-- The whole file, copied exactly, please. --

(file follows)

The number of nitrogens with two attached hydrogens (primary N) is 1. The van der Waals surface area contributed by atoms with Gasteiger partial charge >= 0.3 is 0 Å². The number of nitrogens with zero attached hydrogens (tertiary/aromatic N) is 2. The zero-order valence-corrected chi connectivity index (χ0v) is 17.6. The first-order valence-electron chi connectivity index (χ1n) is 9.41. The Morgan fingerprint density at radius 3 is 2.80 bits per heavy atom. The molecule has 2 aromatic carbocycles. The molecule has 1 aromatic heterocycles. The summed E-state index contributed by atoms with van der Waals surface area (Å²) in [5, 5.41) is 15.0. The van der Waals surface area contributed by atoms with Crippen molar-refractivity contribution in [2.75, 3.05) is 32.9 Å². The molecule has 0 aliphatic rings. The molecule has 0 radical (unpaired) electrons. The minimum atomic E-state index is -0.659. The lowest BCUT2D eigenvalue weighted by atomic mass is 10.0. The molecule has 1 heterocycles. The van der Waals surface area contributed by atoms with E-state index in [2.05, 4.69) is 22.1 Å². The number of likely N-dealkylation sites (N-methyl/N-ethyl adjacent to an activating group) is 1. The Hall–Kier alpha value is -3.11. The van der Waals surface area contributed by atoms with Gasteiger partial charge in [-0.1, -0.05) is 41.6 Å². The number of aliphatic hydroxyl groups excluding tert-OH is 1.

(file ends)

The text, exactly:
The number of nitrogens with two attached hydrogens (primary N) is 1. The van der Waals surface area contributed by atoms with Gasteiger partial charge >= 0.3 is 0 Å². The number of nitrogens with zero attached hydrogens (tertiary/aromatic N) is 2. The zero-order valence-corrected chi connectivity index (χ0v) is 17.6. The first-order valence-electron chi connectivity index (χ1n) is 9.41. The Morgan fingerprint density at radius 3 is 2.80 bits per heavy atom. The molecule has 2 aromatic carbocycles. The molecule has 1 aromatic heterocycles. The summed E-state index contributed by atoms with van der Waals surface area (Å²) in [5, 5.41) is 15.0. The van der Waals surface area contributed by atoms with Crippen molar-refractivity contribution in [2.75, 3.05) is 32.9 Å². The molecule has 0 aliphatic rings. The molecule has 0 radical (unpaired) electrons. The minimum atomic E-state index is -0.659. The lowest BCUT2D eigenvalue weighted by atomic mass is 10.0. The molecule has 1 heterocycles. The van der Waals surface area contributed by atoms with E-state index in [2.05, 4.69) is 22.1 Å². The number of likely N-dealkylation sites (N-methyl/N-ethyl adjacent to an activating group) is 1. The Hall–Kier alpha value is -3.11. The van der Waals surface area contributed by atoms with Gasteiger partial charge in [-0.1, -0.05) is 41.6 Å². The number of aliphatic hydroxyl groups excluding tert-OH is 1.